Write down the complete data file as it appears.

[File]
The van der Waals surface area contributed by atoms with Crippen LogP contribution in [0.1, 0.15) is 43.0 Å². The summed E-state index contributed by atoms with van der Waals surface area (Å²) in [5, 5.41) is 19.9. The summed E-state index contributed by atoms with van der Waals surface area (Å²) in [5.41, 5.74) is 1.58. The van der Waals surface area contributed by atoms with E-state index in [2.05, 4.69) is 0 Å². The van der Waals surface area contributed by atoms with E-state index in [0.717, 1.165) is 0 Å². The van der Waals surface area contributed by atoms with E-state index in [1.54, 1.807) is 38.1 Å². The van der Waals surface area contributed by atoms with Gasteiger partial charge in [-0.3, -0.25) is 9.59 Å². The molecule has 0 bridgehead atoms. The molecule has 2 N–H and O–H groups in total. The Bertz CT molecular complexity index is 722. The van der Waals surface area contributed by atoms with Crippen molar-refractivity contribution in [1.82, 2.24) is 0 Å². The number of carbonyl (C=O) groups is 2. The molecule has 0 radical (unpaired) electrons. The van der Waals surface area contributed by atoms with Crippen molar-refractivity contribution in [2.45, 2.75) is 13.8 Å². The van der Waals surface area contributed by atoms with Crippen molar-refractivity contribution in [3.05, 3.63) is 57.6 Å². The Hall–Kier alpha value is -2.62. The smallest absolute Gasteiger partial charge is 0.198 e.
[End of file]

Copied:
The van der Waals surface area contributed by atoms with Crippen LogP contribution in [0.1, 0.15) is 43.0 Å². The summed E-state index contributed by atoms with van der Waals surface area (Å²) in [5, 5.41) is 19.9. The summed E-state index contributed by atoms with van der Waals surface area (Å²) in [5.41, 5.74) is 1.58. The van der Waals surface area contributed by atoms with E-state index in [2.05, 4.69) is 0 Å². The van der Waals surface area contributed by atoms with E-state index in [0.717, 1.165) is 0 Å². The van der Waals surface area contributed by atoms with E-state index in [1.54, 1.807) is 38.1 Å². The van der Waals surface area contributed by atoms with Gasteiger partial charge in [-0.3, -0.25) is 9.59 Å². The molecule has 0 bridgehead atoms. The molecule has 2 N–H and O–H groups in total. The Bertz CT molecular complexity index is 722. The van der Waals surface area contributed by atoms with Crippen molar-refractivity contribution in [1.82, 2.24) is 0 Å². The number of carbonyl (C=O) groups is 2. The molecule has 0 radical (unpaired) electrons. The van der Waals surface area contributed by atoms with Crippen molar-refractivity contribution in [2.45, 2.75) is 13.8 Å². The van der Waals surface area contributed by atoms with Crippen molar-refractivity contribution in [3.05, 3.63) is 57.6 Å². The Hall–Kier alpha value is -2.62. The smallest absolute Gasteiger partial charge is 0.198 e.